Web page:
Does Excel still work?

technology
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My experience over the last 15 years in the construction industry working directly with Excel, is that it is heavily relied on for storing supplier information, creating quotation documents, generating project costing reports, maintaining labour schedules and so on. The list is endless.

But is Excel fit for today’s modern working methods and team reporting structures?

There is no doubt that using Excel can be a useful business tool for many organisations. Its flexibility means it’s great for storing data and formulating charts on a smaller scale, the pricing structure is within any company budget and its easy to use functionality makes it accessible to technophobes. This is what makes it easy to rely on Excel ahead of other products, coupled with the fact that it can be easier to stick with what we know. If it isn’t broke, then why fix it?

We live in a world far removed from when Excel was introduced as an office based tool run by a few individuals, now everyone has smart phones, laptops and access to in-house corporate systems. In today’s world does Excel meet the quick, agile world needed to survive?

Sharing data – One major flaw with the use of Excel is the lack of online functionality. The recent COVID-19 outbreak has shown that companies need the flexibility that only cloud-based options can supply. This is especially important when it comes to sharing data and working on one central system which Excel is unable to provide.

Mistake prone – Following on from the lack of a centralised system comes the ability to make more mistakes with the use of Excel. Saving over documents, inputting incorrect information and using old revisions are just a few examples of day to day errors found. Also, using one document that can be altered by many different people means there is likely to be no way of tracking if something goes wrong and where the mistake has originated.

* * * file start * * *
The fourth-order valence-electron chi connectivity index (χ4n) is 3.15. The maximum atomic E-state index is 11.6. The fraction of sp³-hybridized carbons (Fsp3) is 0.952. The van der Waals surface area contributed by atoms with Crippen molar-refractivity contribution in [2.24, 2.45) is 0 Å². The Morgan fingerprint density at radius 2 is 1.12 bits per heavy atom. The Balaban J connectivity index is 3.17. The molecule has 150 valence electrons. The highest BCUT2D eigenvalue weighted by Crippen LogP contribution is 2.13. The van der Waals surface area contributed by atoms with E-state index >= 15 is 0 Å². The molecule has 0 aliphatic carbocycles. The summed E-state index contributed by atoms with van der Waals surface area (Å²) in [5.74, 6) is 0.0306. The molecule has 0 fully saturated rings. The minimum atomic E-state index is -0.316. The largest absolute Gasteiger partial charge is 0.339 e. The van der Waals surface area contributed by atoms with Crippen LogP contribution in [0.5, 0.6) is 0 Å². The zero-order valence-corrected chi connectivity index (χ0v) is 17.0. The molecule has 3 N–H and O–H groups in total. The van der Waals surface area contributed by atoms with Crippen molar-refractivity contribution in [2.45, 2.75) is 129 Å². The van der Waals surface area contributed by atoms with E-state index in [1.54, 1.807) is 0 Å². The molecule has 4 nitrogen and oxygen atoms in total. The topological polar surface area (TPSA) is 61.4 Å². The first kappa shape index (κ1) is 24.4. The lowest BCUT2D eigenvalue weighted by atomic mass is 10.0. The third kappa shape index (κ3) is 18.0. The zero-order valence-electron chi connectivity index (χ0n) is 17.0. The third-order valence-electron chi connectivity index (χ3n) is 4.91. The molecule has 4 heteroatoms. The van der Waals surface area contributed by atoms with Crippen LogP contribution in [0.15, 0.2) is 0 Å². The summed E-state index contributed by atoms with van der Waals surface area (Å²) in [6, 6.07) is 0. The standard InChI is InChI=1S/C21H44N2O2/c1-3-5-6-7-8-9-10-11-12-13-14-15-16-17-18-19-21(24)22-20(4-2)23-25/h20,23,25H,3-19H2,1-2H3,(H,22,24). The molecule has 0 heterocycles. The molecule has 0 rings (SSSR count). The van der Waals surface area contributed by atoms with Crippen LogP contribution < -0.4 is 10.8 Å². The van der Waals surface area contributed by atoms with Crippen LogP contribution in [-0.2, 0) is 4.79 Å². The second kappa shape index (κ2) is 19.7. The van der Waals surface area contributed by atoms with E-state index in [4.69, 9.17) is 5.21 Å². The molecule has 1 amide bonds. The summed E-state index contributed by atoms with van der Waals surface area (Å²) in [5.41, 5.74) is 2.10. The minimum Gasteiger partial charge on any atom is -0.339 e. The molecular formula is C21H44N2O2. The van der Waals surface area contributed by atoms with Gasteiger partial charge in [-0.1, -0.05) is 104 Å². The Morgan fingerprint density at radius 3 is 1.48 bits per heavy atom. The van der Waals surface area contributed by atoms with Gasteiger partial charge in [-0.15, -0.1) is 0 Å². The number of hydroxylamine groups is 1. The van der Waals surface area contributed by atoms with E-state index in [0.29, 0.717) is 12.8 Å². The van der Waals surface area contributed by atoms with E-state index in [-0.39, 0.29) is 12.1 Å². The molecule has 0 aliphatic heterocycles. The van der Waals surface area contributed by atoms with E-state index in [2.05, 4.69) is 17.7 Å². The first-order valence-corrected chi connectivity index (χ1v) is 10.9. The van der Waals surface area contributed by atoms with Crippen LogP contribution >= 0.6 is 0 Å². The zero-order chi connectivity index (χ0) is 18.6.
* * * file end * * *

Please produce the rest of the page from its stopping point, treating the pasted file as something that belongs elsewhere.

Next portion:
Analytics and reporting – Due to the fact that Excel is a closed end system, the majority of data entered into the document has to be created manually. Even with the use of formulas, there are elements of data entry that are not automated and require manual input. There are no analytics functions on Excel so multiple documents are needed for differing projects, departments, offices etc which makes analysing company data difficult.

Hard to understand – For many, spreadsheets can be hard to understand because everyone has their own way of using Excel. Different colours, formulas and data branches can be great when needed but can also overwhelm the information when someone is viewing it externally.

It’s counterproductive – Once a spreadsheet is created, it usually requires a lot of updates and maintenance to get the full use out of it which can mean the input of information becomes a time consuming and mundane task. Also, there are times when a lot of information created is duplicated elsewhere or goes unused.

What alternatives then?

These issues are what many cloud-based software solutions are looking to combat in more efficient and effective ways. There are so many alternative options to Excel that are available today and range from project management solutions to cloud-based accounts programmes. Features such as data analytics can help reduce costs and streamline a business while cloud-based options give the flexibility of working remotely with little changes to day to day process.

What are your thoughts on your business' use of Excel?

chris@onso.co.uk

www.onso.co.uk

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